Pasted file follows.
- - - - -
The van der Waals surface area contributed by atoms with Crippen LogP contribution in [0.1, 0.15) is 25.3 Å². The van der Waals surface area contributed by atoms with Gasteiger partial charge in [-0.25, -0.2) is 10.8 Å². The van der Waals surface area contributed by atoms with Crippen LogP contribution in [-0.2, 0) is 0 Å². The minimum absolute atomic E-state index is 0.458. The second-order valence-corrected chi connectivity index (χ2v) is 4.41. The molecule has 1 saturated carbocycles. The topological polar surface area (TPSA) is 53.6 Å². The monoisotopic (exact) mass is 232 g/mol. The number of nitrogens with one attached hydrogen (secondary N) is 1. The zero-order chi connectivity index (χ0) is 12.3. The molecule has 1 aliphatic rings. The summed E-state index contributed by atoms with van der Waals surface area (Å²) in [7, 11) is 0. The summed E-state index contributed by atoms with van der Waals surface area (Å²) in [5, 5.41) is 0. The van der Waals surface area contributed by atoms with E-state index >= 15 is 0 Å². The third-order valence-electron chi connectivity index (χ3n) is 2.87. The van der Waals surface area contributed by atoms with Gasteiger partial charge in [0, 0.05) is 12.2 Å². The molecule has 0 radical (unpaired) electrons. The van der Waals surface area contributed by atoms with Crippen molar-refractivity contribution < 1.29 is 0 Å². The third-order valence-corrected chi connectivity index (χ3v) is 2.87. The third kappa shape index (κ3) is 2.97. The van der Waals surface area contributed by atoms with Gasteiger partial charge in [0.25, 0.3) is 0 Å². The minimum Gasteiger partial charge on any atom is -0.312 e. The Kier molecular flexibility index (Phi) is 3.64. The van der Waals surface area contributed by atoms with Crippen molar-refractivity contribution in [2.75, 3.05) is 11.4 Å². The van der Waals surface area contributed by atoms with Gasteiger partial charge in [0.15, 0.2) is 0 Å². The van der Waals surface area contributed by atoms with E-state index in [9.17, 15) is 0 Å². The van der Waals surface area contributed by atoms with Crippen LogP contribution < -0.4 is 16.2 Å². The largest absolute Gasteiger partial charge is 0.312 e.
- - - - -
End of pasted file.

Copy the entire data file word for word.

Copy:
The van der Waals surface area contributed by atoms with Crippen LogP contribution in [0.1, 0.15) is 25.3 Å². The van der Waals surface area contributed by atoms with Gasteiger partial charge in [-0.25, -0.2) is 10.8 Å². The van der Waals surface area contributed by atoms with Crippen LogP contribution in [-0.2, 0) is 0 Å². The minimum absolute atomic E-state index is 0.458. The second-order valence-corrected chi connectivity index (χ2v) is 4.41. The molecule has 1 saturated carbocycles. The topological polar surface area (TPSA) is 53.6 Å². The monoisotopic (exact) mass is 232 g/mol. The number of nitrogens with one attached hydrogen (secondary N) is 1. The zero-order chi connectivity index (χ0) is 12.3. The molecule has 1 aliphatic rings. The summed E-state index contributed by atoms with van der Waals surface area (Å²) in [7, 11) is 0. The summed E-state index contributed by atoms with van der Waals surface area (Å²) in [5, 5.41) is 0. The van der Waals surface area contributed by atoms with E-state index >= 15 is 0 Å². The third-order valence-electron chi connectivity index (χ3n) is 2.87. The van der Waals surface area contributed by atoms with Gasteiger partial charge in [0, 0.05) is 12.2 Å². The molecule has 0 radical (unpaired) electrons. The van der Waals surface area contributed by atoms with Crippen molar-refractivity contribution < 1.29 is 0 Å². The third-order valence-corrected chi connectivity index (χ3v) is 2.87. The third kappa shape index (κ3) is 2.97. The van der Waals surface area contributed by atoms with Gasteiger partial charge in [0.25, 0.3) is 0 Å². The minimum Gasteiger partial charge on any atom is -0.312 e. The Kier molecular flexibility index (Phi) is 3.64. The van der Waals surface area contributed by atoms with Crippen molar-refractivity contribution in [2.75, 3.05) is 11.4 Å². The van der Waals surface area contributed by atoms with Gasteiger partial charge in [0.15, 0.2) is 0 Å². The van der Waals surface area contributed by atoms with E-state index in [9.17, 15) is 0 Å². The van der Waals surface area contributed by atoms with Crippen LogP contribution < -0.4 is 16.2 Å². The largest absolute Gasteiger partial charge is 0.312 e.